The calls from sections of the Manchester United fans for David Moyes to be sacked are unfair and somewhat ironic given the clubs history. As the new boss tries to find his feet as Sir Alex Fergusons replacement, it may be worth reminding the fans that their beloved former coach of the past twenty six years also struggled when he arrived. Three years in to Sir Alex’s reign, the Scotsman was on the verge of getting the sack only to be saved by a late Mark Robins goal which kick started the revival and eventually led to a sustained period of success for the club. Had Robins not scored against Nottingham Forest when he did, then the United history books could look very different.
As Ferguson found it takes time to build a winning team and influence the masses, something that Moyes is now discovering. The difference between the two is the expectations placed on them that are now dramatically altered. When Ferguson arrived from Aberdeen in 1986, United were in a transitional period, starved of glory for the longest time and in desperate need of rebuilding from the ground up. Ferguson changed everything but most noticeably enforced two changes: a new winning philosophy where nothing was impossible and a renewed focus on youth development. Both would galvanize United and bring success back to Old Trafford but it took years before either started to bare fruits.
Moyes comes into the job with the unenviable task of trying to follow on from the most successful football manager of all time. What Ferguson achieved in the game is unlikely to ever be done so again so coming in to replace him is a near impossible task. The best that Moyes can hope for is that he continues United’s proud winning history by guiding them to yet more trophies and league titles but to do so he needs to craft the team in his mould. After a poor summer transfer window which should be blamed on a bumbling and inexperienced chief executive rather than Moyes himself, the United team that takes the field each week is still Ferguson’s. With the exception of Felliani, who is struggling to prove his elevated transfer fee, Moyes is fighting against an established dressing room, one that has lived and breathed Fergusons mantras for years. Added into this, the departure of old heads like Paul Scholes and the continuing absence of influential players like Darren Fletcher has made it harder for Moyes to bring his new players in line with his way of thinking. The one saving grace is that Ryan Giggs still plays a vital role at the club and now as part of Moyes backroom staff, he is one ally the new manager should turn too. Giggs however has not yet stepped up to the mark and used his influence on the players for Moyes benefit. Perhaps his love affair with the club comes secondary behind his affection for the man who has guided him through his entire career, Sir Alex.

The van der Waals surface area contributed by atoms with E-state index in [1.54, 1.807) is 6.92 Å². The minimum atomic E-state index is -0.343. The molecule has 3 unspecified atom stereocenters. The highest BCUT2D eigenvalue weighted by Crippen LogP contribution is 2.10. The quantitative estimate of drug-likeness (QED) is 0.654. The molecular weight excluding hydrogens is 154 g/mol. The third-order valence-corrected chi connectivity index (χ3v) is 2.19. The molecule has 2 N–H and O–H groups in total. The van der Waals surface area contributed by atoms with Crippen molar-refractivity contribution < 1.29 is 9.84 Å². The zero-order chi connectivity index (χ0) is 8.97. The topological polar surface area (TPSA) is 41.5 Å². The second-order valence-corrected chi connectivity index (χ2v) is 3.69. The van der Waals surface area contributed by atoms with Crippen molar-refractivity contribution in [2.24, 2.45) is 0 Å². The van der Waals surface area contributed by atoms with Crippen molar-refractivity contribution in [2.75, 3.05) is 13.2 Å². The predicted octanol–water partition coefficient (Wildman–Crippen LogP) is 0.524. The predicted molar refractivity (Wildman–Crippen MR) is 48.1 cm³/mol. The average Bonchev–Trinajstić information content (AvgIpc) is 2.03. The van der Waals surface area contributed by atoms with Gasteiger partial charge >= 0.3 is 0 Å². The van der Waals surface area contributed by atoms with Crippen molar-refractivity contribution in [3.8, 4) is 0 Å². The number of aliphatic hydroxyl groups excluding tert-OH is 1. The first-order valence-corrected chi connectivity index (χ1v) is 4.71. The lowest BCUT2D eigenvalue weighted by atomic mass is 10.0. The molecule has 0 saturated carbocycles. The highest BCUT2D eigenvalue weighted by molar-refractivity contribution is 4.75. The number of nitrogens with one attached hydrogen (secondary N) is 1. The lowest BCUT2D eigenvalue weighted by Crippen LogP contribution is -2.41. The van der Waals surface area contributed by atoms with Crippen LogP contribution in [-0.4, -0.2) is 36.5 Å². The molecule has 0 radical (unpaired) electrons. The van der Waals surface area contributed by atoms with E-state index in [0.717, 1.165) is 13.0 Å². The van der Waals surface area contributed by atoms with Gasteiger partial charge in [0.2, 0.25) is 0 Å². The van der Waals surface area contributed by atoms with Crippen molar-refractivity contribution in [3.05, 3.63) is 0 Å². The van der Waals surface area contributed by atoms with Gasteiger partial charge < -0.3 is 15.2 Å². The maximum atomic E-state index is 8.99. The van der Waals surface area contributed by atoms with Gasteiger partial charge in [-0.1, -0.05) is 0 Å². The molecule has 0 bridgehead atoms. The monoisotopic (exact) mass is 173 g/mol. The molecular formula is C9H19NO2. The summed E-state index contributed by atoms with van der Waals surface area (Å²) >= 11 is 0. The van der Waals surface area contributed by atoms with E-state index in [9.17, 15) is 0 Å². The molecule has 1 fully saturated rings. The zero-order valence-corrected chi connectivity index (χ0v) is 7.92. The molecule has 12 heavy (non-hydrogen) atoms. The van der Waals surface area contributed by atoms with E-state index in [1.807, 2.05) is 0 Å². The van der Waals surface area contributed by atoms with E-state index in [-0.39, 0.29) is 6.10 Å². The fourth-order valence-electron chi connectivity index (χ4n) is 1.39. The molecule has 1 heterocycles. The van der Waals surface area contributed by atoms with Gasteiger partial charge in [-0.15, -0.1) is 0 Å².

Having spent ten years at Everton it was Moyes loyalty and ability to manage under tight constraints that attracted United to him in the first place and made him the only candidate in the race to replace the retiring Ferguson. But managing Everton and managing United are two completely different ballgames. At Everton success was dictated by the seasonal performances in both the league and cups. At United, success is ranked by winning each game. United’s first season without Ferguson has not started as expected with defeats to arch rivals Liverpool and Manchester City hard to swallow. But taken into context United still lay in an ok position only 6 points off the pace with a large chunk of the season still ahead of them.
Yes some results have not gone their way but in the most interesting start to a new Premiership season in years with three of the top clubs in the country operating under new management, it’s hardly unexpected. Look at the other front runners Chelsea and Manchester City who have also had faltering starts to the new campaign yet talk of quick fire changes at the top have not arisen yet. A majority of the United faithful are willing to give Moyes time to craft his vision and with the continued backing of Sir Alex and the club, Moyes should and will continue as normal. Sections of the home support calling for his head should be reminded that Rome wasn’t built in a day and nor was Fergusons legacy. After all history could have been very different if Robins hadn’t manage to covert that chance against Forest. Moyes will find his Robins and when he does, a new United era can begin.
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